The grass crunched underneath our feet as we walked across the paddock.
Clouds of dust billowed behind us.
The sky was a brilliant blue, and the trees around the paddocks were brightest green.
But the grass paddock in front of us was golden white – a dried expanse of stark vegetation.
We were at Rerewhakaaitu, about an hour southeast of Rotorua, and in these parts just 50 mm of rain has fallen since November.
VIDEO: Bay of Plenty's parched earth
Where we stood, much of the pasture was simply burned away.
And without rain, nothing can grow here.
The day we met him, Bryon Osbourne was assessing his dairy cows, checking their condition, monitoring their health, figuring out which he would need to sell, when it came to the crunch.
It is a harsh economic necessity - there simply isn’t the feed to keep them all.
Like others in these parts, Bryon is already down to one milking session a day. That conserves feed, but impacts on farm production, and, of course, on income. The only other option is buying in more supplementary feed, and that comes at a cost.
Ordinarily Bryon would send his stock off to nearby grazing land…but the dry conditions are so widespread there is nowhere to send his stock to.
The big dry has gripped much of the North Island.
An experienced farmer, Bryon knows he’ll have to take a hit… one that will probably hurt for a couple of years to come. But there are others who are worse off. Younger, less experienced farmers, or ones who are already heavily indebted… things are already tough for some around here, and if there’s no relief soon, it’ll probably send them to the wall.
There’s little irrigation in these parts. No super-herds numbering in the thousands. Much less of the intensive dairying seen elsewhere around the country.
The wind is maddening. One farmer tells me it’s pretty much been blowing non-stop since November. Then there are the flies. The air is thick with them. There’s barely a moment when you’re not having to swot them away.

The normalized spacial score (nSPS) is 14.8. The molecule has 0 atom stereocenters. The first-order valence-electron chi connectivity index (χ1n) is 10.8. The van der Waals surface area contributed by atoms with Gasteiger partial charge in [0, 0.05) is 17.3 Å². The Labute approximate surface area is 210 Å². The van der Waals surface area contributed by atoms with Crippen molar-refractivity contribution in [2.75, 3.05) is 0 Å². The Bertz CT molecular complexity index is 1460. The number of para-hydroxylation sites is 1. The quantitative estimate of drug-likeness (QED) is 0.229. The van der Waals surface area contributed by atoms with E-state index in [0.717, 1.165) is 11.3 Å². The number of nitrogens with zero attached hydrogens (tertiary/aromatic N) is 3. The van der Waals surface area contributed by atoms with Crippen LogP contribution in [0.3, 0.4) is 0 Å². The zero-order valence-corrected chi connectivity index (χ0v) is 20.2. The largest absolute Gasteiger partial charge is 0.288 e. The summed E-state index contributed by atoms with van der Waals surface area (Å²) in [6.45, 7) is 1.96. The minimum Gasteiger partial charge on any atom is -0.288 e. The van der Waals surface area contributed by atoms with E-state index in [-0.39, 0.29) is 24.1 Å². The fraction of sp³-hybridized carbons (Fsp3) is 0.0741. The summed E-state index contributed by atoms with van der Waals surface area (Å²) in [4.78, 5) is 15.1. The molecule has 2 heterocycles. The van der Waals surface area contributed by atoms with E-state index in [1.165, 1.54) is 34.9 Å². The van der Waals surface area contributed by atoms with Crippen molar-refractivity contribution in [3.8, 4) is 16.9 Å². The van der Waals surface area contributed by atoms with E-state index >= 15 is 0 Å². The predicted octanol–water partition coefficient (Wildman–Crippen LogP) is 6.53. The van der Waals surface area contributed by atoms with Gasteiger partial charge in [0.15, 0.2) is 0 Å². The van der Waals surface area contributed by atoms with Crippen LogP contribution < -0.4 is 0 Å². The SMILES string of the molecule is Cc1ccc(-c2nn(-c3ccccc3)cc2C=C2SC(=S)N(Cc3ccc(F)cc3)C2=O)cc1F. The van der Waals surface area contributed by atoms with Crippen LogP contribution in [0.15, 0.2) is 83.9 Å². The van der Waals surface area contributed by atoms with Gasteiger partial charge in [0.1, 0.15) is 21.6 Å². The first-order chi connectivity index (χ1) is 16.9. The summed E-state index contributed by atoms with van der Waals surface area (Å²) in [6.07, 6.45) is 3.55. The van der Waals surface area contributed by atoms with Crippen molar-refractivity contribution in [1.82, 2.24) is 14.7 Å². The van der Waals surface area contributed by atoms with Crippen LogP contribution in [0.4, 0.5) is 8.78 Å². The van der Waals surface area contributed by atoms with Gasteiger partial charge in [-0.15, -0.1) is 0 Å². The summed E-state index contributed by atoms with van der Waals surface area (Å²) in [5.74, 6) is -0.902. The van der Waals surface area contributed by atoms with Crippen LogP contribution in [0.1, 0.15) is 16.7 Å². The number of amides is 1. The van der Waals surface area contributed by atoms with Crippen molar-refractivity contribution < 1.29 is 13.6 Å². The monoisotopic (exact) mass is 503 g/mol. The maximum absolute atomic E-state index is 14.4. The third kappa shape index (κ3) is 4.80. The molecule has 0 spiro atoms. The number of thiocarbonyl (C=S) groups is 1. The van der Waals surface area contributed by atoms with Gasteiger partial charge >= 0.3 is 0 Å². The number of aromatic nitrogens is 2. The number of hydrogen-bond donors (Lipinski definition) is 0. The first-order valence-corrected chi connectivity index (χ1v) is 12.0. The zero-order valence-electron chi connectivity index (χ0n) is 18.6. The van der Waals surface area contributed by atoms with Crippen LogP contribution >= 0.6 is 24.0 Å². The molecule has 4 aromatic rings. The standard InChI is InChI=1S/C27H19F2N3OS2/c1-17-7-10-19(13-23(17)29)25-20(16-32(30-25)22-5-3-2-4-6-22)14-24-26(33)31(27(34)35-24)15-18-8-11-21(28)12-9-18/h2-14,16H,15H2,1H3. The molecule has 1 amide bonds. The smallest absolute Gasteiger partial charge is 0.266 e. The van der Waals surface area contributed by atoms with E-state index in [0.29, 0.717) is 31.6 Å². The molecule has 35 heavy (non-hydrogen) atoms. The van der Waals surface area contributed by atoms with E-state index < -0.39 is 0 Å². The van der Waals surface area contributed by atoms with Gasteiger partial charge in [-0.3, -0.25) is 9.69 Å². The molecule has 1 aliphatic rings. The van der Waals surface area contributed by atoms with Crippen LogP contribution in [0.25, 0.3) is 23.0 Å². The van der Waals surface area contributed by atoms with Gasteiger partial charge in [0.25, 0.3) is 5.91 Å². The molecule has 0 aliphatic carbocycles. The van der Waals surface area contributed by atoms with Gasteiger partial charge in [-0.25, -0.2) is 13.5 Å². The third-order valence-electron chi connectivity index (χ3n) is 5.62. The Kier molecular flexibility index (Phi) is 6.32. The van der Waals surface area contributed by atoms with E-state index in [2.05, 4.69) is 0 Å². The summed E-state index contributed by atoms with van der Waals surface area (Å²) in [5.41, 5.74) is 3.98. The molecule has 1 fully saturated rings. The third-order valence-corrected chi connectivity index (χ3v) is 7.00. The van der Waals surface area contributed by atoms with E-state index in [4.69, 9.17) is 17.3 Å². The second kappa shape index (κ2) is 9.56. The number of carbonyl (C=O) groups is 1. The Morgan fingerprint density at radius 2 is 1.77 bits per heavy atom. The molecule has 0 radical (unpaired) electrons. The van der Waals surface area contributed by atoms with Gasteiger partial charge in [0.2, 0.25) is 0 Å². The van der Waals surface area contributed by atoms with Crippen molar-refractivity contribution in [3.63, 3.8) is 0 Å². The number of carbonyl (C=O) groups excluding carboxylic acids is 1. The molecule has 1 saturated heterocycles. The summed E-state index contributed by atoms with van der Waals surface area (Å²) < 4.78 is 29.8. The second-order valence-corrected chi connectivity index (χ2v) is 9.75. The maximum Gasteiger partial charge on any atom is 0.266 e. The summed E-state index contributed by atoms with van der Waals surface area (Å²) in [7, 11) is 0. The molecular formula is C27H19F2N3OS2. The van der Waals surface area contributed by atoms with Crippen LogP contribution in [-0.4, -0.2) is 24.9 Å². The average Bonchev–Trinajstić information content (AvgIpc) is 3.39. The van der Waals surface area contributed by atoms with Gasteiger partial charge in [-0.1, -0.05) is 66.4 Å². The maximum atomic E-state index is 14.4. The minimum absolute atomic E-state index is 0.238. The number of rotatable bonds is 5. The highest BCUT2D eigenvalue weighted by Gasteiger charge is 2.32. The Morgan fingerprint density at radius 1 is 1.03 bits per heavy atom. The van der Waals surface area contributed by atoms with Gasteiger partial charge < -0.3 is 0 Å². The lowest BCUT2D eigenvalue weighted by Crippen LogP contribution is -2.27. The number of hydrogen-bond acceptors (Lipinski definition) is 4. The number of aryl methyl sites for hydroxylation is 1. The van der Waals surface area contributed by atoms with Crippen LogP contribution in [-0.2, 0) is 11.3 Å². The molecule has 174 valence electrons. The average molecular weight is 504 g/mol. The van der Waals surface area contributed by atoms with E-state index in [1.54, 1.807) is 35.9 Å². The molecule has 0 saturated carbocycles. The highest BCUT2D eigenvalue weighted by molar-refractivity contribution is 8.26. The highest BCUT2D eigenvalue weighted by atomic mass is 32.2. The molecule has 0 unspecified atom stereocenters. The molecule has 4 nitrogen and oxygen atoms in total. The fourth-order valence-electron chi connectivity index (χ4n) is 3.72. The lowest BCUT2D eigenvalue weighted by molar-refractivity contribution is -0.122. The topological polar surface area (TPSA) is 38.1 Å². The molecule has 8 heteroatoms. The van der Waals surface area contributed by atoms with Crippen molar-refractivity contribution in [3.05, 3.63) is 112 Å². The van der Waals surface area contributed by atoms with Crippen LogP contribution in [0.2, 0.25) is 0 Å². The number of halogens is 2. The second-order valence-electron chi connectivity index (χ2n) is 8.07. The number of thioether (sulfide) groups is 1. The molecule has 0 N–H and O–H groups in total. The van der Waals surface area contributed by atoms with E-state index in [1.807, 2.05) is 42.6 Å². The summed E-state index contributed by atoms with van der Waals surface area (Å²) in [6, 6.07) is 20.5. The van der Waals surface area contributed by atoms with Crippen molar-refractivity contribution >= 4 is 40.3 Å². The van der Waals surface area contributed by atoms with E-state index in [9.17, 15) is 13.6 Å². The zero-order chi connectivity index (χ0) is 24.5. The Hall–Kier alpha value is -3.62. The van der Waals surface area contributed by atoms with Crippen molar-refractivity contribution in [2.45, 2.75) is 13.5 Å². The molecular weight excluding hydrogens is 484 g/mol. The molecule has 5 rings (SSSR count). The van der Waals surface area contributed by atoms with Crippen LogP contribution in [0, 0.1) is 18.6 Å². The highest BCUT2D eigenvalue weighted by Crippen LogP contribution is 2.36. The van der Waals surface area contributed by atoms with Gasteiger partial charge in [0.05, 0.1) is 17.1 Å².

With everything around here seemingly designed to test of patience and perseverance, what struck me was how much ready everyone was with a smile.
Like Bryon, Marcel Schweizer is down to one milking a day – and within the next two weeks he’ll decide whether he must ‘dry off’ his herd – ceasing to milk them for the rest of the season. The moment he decides to do that, he’ll have no more income until his pregnant heifers start calving in August. He may only run 180 cows, but this is a profitable little farm. Forgoing an income for six months will hurt.
Like Bryon, he has to figure out just how much expenditure is needed to get him and his herd through the winter. It is a difficult, stressful balancing act.
He’d just been offered $1200 for a cow normally worth $1800. He laughed and told me he’d turned the offer down with a fairly economical two word answer. Things may be bad, but they’re not that desperate just yet.
Rerewhakaaitu is a tiny place, hidden away from the well-travelled Bay of Plenty tourist routes. You’re more likely to end up there by mistake than on purpose. But the conditions in Rerewhakaaitu can be found throughout the North Island. Hawkes Bay. Northland. Waikato.
As a farmer, you can plan for good years, and you can plan for bad years. It’s almost impossible to plan for conditions this bad.
In Hawkes Bay, my colleague Dan Parker was told they’d had the least rain fall in more than fifty years. Farmers are selling off animals by the thousand. Cracks a metre deep had opened up in what would normally be grazing land.
Officially though, there is no drought. The moment the Government officially declares there is, financial and social support will be made available to affected farmers.
Support from the banks will help.
Assistance from fellow farmers will help.
But what these farmers, and their animals, really need is rain.
A brief respite from a long summer proving memorable for all the wrong reasons.